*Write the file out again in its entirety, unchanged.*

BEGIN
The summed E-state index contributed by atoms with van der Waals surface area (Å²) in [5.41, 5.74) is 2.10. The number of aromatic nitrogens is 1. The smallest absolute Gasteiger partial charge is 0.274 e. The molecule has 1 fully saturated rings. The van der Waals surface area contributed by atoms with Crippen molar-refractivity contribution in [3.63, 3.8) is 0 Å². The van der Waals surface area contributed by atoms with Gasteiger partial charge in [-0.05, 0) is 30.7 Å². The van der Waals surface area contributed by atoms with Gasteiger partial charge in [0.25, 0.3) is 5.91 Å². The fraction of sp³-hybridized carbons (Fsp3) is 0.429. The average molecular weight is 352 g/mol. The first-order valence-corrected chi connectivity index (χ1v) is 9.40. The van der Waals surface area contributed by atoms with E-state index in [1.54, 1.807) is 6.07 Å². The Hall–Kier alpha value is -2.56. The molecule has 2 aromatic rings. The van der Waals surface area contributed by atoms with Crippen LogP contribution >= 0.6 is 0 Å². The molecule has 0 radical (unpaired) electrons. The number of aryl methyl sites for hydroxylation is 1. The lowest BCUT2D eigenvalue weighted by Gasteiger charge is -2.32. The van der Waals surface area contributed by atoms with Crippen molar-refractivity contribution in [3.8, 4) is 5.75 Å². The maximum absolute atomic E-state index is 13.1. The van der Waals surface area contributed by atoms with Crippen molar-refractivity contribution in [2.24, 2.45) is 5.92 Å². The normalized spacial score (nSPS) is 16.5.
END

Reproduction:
The summed E-state index contributed by atoms with van der Waals surface area (Å²) in [5.41, 5.74) is 2.10. The number of aromatic nitrogens is 1. The smallest absolute Gasteiger partial charge is 0.274 e. The molecule has 1 fully saturated rings. The van der Waals surface area contributed by atoms with Crippen molar-refractivity contribution in [3.63, 3.8) is 0 Å². The van der Waals surface area contributed by atoms with Gasteiger partial charge in [-0.05, 0) is 30.7 Å². The van der Waals surface area contributed by atoms with Gasteiger partial charge in [0.25, 0.3) is 5.91 Å². The fraction of sp³-hybridized carbons (Fsp3) is 0.429. The average molecular weight is 352 g/mol. The first-order valence-corrected chi connectivity index (χ1v) is 9.40. The van der Waals surface area contributed by atoms with E-state index in [1.54, 1.807) is 6.07 Å². The Hall–Kier alpha value is -2.56. The molecule has 2 aromatic rings. The van der Waals surface area contributed by atoms with Crippen LogP contribution >= 0.6 is 0 Å². The molecule has 0 radical (unpaired) electrons. The number of aryl methyl sites for hydroxylation is 1. The lowest BCUT2D eigenvalue weighted by Gasteiger charge is -2.32. The van der Waals surface area contributed by atoms with Crippen molar-refractivity contribution in [3.8, 4) is 5.75 Å². The maximum absolute atomic E-state index is 13.1. The van der Waals surface area contributed by atoms with Crippen molar-refractivity contribution in [2.24, 2.45) is 5.92 Å². The normalized spacial score (nSPS) is 16.5.